Seeing the incredulous look on Rav Yaakov’s face, Rav Moshe explained, “I recently served as a dayan, judge, involving a litigation between two parties. After analyzing the issues, I decided against one of them. They accepted my decision. A few days passed, and I received a call from someone identifying himself as Rav _______. He declared, ‘The decision that you rendered is totally wrong. It is a false psak, halachic decision. Everything that you said should “be nullified like dust of the earth.” Clearly, this was chutzpah at its nadir. One does not talk this way to the gadol hador, preeminent leader of the generation. Rav Moshe continued, “A few months later, this same Rav called me to test him on the laws pertaining to shechitah, ritual slaughter, with the intention that I give him my approbation. I tested him, he was proficient, and I gave him my letter. Yom Kippur had passed since the time that he had spoken to me audaciously, and now I felt that he had forgiven me, and I had forgiven him. Nonetheless, I felt he must be censured for speaking to me in such a manner. [Rav Moshe was the paragon of humility. His diffidence notwithstanding, he was well aware of the scope of his learning and halachic expertise]. I took the liberty of rebuking him for his chutzpah. The Rav was shocked beyond belief, ‘It was not me,’ he countered. ‘I would never speak like that.’ After some investigation, I discovered that a certain mechutzaf, insolent person, made the call and conveniently helped himself to the Rav’s name. Imagine, had I not originally constrained myself, I might have wrongly denounced an innocent person. This is why I am so effusive – I merited not to upbraid a Jew.” An added caveat which we derive from this vignette is the sterling character traits of Rav Moshe. We now have some idea why he merited to be one of the greatest poskim, halachic arbiters, of all time.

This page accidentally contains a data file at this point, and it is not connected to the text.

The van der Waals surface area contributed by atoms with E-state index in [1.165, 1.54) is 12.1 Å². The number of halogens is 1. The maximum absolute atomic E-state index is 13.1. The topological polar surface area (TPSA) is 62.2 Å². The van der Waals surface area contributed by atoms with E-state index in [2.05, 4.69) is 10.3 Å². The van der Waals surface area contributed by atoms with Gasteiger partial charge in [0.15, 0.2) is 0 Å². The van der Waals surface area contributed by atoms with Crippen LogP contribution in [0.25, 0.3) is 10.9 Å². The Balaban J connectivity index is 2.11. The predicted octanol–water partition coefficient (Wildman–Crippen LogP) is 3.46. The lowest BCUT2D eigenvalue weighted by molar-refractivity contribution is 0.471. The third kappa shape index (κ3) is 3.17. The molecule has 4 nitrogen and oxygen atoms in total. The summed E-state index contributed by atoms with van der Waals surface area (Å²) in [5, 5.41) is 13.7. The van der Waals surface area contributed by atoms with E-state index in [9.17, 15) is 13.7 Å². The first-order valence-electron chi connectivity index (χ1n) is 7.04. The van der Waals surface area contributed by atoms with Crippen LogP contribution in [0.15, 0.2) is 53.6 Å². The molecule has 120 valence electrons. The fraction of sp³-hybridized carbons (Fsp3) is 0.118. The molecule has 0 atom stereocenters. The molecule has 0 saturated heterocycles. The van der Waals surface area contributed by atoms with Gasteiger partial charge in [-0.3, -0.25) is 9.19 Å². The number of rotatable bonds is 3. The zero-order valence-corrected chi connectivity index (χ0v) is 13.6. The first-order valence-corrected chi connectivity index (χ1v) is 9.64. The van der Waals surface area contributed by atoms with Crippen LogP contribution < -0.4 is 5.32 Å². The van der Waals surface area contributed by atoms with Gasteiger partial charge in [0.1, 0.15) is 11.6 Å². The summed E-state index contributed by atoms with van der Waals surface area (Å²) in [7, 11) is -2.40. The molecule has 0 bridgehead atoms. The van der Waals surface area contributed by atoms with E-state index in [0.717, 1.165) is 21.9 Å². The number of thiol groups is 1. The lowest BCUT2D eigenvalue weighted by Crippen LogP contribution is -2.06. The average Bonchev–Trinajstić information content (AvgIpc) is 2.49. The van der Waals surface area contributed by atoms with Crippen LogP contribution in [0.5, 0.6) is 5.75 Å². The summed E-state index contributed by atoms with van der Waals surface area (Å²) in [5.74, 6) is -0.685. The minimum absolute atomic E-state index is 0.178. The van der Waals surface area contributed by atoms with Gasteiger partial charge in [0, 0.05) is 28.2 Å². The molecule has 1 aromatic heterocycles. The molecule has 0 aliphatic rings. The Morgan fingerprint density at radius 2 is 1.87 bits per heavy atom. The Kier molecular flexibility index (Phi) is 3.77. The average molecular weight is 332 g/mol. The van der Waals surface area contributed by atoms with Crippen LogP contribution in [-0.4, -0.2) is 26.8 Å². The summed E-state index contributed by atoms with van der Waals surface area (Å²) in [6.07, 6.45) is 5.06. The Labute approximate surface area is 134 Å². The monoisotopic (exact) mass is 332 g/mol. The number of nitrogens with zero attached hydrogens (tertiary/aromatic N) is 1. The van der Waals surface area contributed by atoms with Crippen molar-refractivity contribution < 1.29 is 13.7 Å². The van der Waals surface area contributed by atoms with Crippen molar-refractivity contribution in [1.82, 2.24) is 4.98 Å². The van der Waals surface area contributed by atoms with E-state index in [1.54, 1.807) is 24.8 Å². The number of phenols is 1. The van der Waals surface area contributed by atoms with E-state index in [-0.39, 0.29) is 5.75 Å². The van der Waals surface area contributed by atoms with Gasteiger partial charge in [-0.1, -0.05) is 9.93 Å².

Horav Aharon Leib Shteinman, zl, often reiterated the Torah’s uniqueness in contrast to secular wisdom. Without siyata diShmaya, Divine Assistance, one simply cannot ascend the ladder of Torah knowledge. To achieve an understanding of the Torah’s verities, to plumb its depths, one requires the added ingredient of Heavenly assistance and support. This can only be acquired through merit garnered from reaching out, helping our fellow Jew and carrying out acts of lovingkindess. We understand that people are not perfect and can act inconsiderately. This is where vitur, tolerance and giving in, come into play.
Rav Shteinman quotes Chazal (Rosh Hashanah 18a) who state that Abaye and Rabbah did not achieve longevity because they were descendants of Eili HaKohen, who were cursed. Chazal teach that Rabbah lived to be forty years old, in contrast to Abaye, who lived to be sixty. The difference: Rabbah engaged solely in Torah study; Abaye studied Torah and also engaged in acts of lovingkindness. The added acts of kindness added twenty years to Abaye’s life. This distinction begs elucidation, considering that involvement in Torah study trumps all other spiritual endeavor. Veritably, Abaye helped widows, orphans and other unfortunates, but does this replace Torah study?
Rav Shteinman explains that meat is undoubtedly more nourishing than water, but without water, meat cannot be cooked. In order to make the meat palatable, one requires water. Likewise, learning Torah indisputably has greater significance than acts of chesed. One cannot achieve in Torah, however, without siyata diShmaya. In order to merit this Divine assistance, one must occupy himself with acts of lovingkindness. Abaye was blessed with an added twenty years of life due to his devotion towards helping others.